MADRID (Reuters) - Spaniards expressed dismay on Wednesday at the failure of their politicians to form a coalition government after four months of haggling, forcing new elections that opinion polls suggest may not break the deadlock.
With no stable government in sight, a state-controlled Spanish airport operator put its international expansion plans on hold due to the uncertainty, while foreign investors are selling shares in companies exposed to state regulation.
Top Spanish bank Santander insisted it had not seen any signs of slowdown in activity due to the impasse, but analysts have expressed concern that months of lost political direction will hinder plans to reduce one of the euro zone’s biggest budget deficits.
The caretaker government confirmed earlier this month it had reduced its forecast of 2016 economic growth, albeit blaming a global weakening rather than domestic factors.
A final round of talks between the king and political parties failed to broker a coalition agreement late on Tuesday, meaning Spaniards are likely to vote in June for the second time in six months.
Many were angered by the sight of politicians trying to pin the blame on each other for the repeat elections, an unprecedented situation since the restoration of Spanish democracy in the 1970s.
“They should have reached a deal, that’s what they were elected for,” said Juan Carlos Relano, a 49-year-old civil servant, smoking a cigarette outside a building in central Madrid. “I would have preferred any combination of parties rather than repeat elections,” said Relano, who declined to say which party he voted for in the Dec. 20 election.
That vote ended decades of domination by the ruling conservative Popular Party (PP) and the Socialists, with many turning to the anti-austerity Podemos and fellow newcomer Ciudadanos, a liberal grouping, which tapped anger over a recently-ended economic slump and high-level corruption.
No leader party came even close to securing a parliamentary majority in the negotiations.
The upper and lower houses of parliaments will be dissolved on May 2 and new elections will formally be called on May 3, with June 26 the most likely date.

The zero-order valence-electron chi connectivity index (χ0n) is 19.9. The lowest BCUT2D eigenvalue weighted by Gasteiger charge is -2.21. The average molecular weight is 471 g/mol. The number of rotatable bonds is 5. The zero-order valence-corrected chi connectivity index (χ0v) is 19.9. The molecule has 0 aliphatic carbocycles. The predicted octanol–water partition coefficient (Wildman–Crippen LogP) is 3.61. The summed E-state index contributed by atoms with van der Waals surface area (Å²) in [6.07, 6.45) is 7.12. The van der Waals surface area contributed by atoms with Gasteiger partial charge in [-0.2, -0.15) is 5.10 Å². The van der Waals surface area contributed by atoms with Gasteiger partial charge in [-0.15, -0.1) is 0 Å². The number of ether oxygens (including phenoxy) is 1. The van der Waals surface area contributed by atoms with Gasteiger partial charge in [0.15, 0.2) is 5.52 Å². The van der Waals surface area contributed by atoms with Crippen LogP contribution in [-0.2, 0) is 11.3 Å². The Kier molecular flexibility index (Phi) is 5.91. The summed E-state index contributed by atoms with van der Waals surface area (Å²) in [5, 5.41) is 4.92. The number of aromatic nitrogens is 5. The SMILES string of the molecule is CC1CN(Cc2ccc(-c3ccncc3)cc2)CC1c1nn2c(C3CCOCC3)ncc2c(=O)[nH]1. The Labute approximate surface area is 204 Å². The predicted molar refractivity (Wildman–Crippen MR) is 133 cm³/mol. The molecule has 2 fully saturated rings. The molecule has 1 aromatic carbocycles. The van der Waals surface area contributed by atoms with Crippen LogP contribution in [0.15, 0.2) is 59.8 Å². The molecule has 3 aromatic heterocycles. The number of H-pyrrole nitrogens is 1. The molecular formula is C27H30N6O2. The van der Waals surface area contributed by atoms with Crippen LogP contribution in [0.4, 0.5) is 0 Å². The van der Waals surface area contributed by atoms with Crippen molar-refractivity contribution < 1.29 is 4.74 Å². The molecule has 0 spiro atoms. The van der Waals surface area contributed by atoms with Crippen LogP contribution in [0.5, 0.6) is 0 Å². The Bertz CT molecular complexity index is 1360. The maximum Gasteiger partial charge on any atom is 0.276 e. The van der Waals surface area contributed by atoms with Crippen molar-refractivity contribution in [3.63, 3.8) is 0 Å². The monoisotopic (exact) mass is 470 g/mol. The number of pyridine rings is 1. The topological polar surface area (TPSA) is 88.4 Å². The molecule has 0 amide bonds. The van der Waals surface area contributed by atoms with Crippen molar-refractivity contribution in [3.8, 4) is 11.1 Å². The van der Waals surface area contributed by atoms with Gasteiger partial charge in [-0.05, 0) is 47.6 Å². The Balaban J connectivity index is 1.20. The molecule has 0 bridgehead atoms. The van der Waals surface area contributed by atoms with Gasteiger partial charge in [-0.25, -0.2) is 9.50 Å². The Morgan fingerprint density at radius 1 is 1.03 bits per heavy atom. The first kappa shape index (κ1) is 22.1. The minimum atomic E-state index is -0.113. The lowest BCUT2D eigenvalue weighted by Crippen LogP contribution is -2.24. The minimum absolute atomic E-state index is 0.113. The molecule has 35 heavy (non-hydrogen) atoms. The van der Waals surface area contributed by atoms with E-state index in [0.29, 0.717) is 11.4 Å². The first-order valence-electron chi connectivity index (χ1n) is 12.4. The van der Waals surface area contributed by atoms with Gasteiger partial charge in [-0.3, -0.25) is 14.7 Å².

Others fumed at the 150 million euro ($170 million) cost of elections for a country that missed its budget deficit target last year and faces spending curbs that may further pressure services such as health and education.
“All the politicians are absolutely without shame because the taxpayer will have to foot the bill for the new elections,” said Esteban Navarro, a 50-year-old janitor, standing at the door of a building in the central Madrid square of Sol.
“It’s like some kind of virus infects all those who enter political office,” said Navarro, who voted for Podemos in December. “The moment they accept political office they start acting like the old guard.”
Opinion polls show support for the parties remains broadly unchanged since December, though the spectacle of politicians bickering on television may discourage many Spaniards from voting a second time. Analysts say this may help the PP and Socialists, whose supporters seem more likely to turn out.
“We failed and it gives you a feeling of impotence,” said Pablo Yanez, a 26-year-old lawmaker for Ciudadanos. “The reality is that people wanted us to come to an agreement, so I’m not surprised that they’re angry.”
With no sign of a stable government until at least the end of July, greater numbers of companies are starting to express concerns over a possible impact on economic growth.
Many small and medium-size firms have already been hit by a freeze on public investment. Airport operator Aena said on Wednesday its international expansion plans were on hold pending greater clarity on the intentions of its main shareholder - the Spanish state.
International investors, worried that a new government might row back on reforms implemented by the PP government, have also sold shares in companies exposed to state regulation, including power companies and toll road operators.
The Spanish economy has bounced back well from recession, helped by cheap oil and historically low interest rates.
However, acting Economy Minister Luis de Guindos said on April 19 that the government was lowering its annual growth forecast for 2016 to 2.7 percent from 3 percent previously, citing a slowdown in the world economy.
Others remain upbeat, however, including Santander bank, despite reporting falling revenues in its domestic market in the first quarter on Wednesday.
“I don’t think the political uncertainty is going to have a significant effect,” said chief executive Jose Antonio Alvarez. “What’s important is that there is a stable government, if it takes two or more months to form it’s not too important.”
Additional reporting by Ana Cristina Hernandez, Jesus Aguado and Marta Ruiz-Castillo; Editing by Julien Toyer and David Stamp